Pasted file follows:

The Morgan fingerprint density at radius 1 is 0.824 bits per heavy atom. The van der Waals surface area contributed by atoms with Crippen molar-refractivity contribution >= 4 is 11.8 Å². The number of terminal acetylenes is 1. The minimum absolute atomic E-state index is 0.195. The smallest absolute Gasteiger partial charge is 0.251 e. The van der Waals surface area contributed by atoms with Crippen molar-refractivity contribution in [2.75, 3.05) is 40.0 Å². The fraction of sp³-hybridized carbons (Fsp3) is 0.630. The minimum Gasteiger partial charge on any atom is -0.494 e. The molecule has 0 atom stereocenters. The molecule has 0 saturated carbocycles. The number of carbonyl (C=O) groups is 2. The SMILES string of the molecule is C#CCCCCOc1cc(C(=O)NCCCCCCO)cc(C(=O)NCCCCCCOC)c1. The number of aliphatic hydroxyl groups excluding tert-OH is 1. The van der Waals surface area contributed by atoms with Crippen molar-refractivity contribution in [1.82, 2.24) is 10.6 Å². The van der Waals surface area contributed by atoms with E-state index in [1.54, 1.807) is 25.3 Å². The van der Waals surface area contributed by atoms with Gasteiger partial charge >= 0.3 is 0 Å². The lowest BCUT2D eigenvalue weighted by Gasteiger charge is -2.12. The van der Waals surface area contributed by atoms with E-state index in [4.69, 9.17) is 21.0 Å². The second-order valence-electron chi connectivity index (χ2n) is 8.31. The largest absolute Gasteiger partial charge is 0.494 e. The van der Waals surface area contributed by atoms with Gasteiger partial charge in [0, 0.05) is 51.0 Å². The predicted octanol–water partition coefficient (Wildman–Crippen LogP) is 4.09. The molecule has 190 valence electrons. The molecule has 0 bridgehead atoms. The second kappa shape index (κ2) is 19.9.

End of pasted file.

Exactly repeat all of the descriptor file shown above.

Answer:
The Morgan fingerprint density at radius 1 is 0.824 bits per heavy atom. The van der Waals surface area contributed by atoms with Crippen molar-refractivity contribution >= 4 is 11.8 Å². The number of terminal acetylenes is 1. The minimum absolute atomic E-state index is 0.195. The smallest absolute Gasteiger partial charge is 0.251 e. The van der Waals surface area contributed by atoms with Crippen molar-refractivity contribution in [2.75, 3.05) is 40.0 Å². The fraction of sp³-hybridized carbons (Fsp3) is 0.630. The minimum Gasteiger partial charge on any atom is -0.494 e. The molecule has 0 atom stereocenters. The molecule has 0 saturated carbocycles. The number of carbonyl (C=O) groups is 2. The SMILES string of the molecule is C#CCCCCOc1cc(C(=O)NCCCCCCO)cc(C(=O)NCCCCCCOC)c1. The number of aliphatic hydroxyl groups excluding tert-OH is 1. The van der Waals surface area contributed by atoms with Crippen molar-refractivity contribution in [1.82, 2.24) is 10.6 Å². The van der Waals surface area contributed by atoms with E-state index in [1.54, 1.807) is 25.3 Å². The van der Waals surface area contributed by atoms with Gasteiger partial charge >= 0.3 is 0 Å². The lowest BCUT2D eigenvalue weighted by Gasteiger charge is -2.12. The van der Waals surface area contributed by atoms with E-state index in [4.69, 9.17) is 21.0 Å². The second-order valence-electron chi connectivity index (χ2n) is 8.31. The largest absolute Gasteiger partial charge is 0.494 e. The van der Waals surface area contributed by atoms with Gasteiger partial charge in [0, 0.05) is 51.0 Å². The predicted octanol–water partition coefficient (Wildman–Crippen LogP) is 4.09. The molecule has 190 valence electrons. The molecule has 0 bridgehead atoms. The second kappa shape index (κ2) is 19.9.